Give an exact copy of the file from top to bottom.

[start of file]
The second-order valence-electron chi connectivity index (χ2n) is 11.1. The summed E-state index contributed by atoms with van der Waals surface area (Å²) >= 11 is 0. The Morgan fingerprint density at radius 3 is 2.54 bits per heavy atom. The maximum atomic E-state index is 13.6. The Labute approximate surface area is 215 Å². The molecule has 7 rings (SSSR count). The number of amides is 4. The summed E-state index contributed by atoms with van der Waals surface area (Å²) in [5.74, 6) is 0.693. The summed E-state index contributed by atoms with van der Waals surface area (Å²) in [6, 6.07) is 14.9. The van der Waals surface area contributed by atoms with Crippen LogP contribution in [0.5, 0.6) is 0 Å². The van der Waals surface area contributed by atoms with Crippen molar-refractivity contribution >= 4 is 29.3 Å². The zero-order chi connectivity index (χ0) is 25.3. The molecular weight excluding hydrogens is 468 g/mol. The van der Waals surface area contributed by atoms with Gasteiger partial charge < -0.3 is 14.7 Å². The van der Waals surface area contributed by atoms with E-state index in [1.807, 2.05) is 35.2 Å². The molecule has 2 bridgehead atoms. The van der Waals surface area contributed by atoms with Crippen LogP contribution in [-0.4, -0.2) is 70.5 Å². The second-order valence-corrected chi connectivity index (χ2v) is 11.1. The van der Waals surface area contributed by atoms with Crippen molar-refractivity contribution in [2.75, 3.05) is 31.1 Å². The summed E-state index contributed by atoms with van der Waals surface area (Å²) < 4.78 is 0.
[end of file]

The second-order valence-electron chi connectivity index (χ2n) is 11.1. The summed E-state index contributed by atoms with van der Waals surface area (Å²) >= 11 is 0. The Morgan fingerprint density at radius 3 is 2.54 bits per heavy atom. The maximum atomic E-state index is 13.6. The Labute approximate surface area is 215 Å². The molecule has 7 rings (SSSR count). The number of amides is 4. The summed E-state index contributed by atoms with van der Waals surface area (Å²) in [5.74, 6) is 0.693. The summed E-state index contributed by atoms with van der Waals surface area (Å²) in [6, 6.07) is 14.9. The van der Waals surface area contributed by atoms with Crippen LogP contribution in [0.5, 0.6) is 0 Å². The van der Waals surface area contributed by atoms with Crippen molar-refractivity contribution >= 4 is 29.3 Å². The zero-order chi connectivity index (χ0) is 25.3. The molecular weight excluding hydrogens is 468 g/mol. The van der Waals surface area contributed by atoms with Gasteiger partial charge < -0.3 is 14.7 Å². The van der Waals surface area contributed by atoms with E-state index in [1.807, 2.05) is 35.2 Å². The molecule has 2 bridgehead atoms. The van der Waals surface area contributed by atoms with Crippen LogP contribution in [-0.4, -0.2) is 70.5 Å². The second-order valence-corrected chi connectivity index (χ2v) is 11.1. The van der Waals surface area contributed by atoms with Crippen molar-refractivity contribution in [2.75, 3.05) is 31.1 Å². The summed E-state index contributed by atoms with van der Waals surface area (Å²) < 4.78 is 0.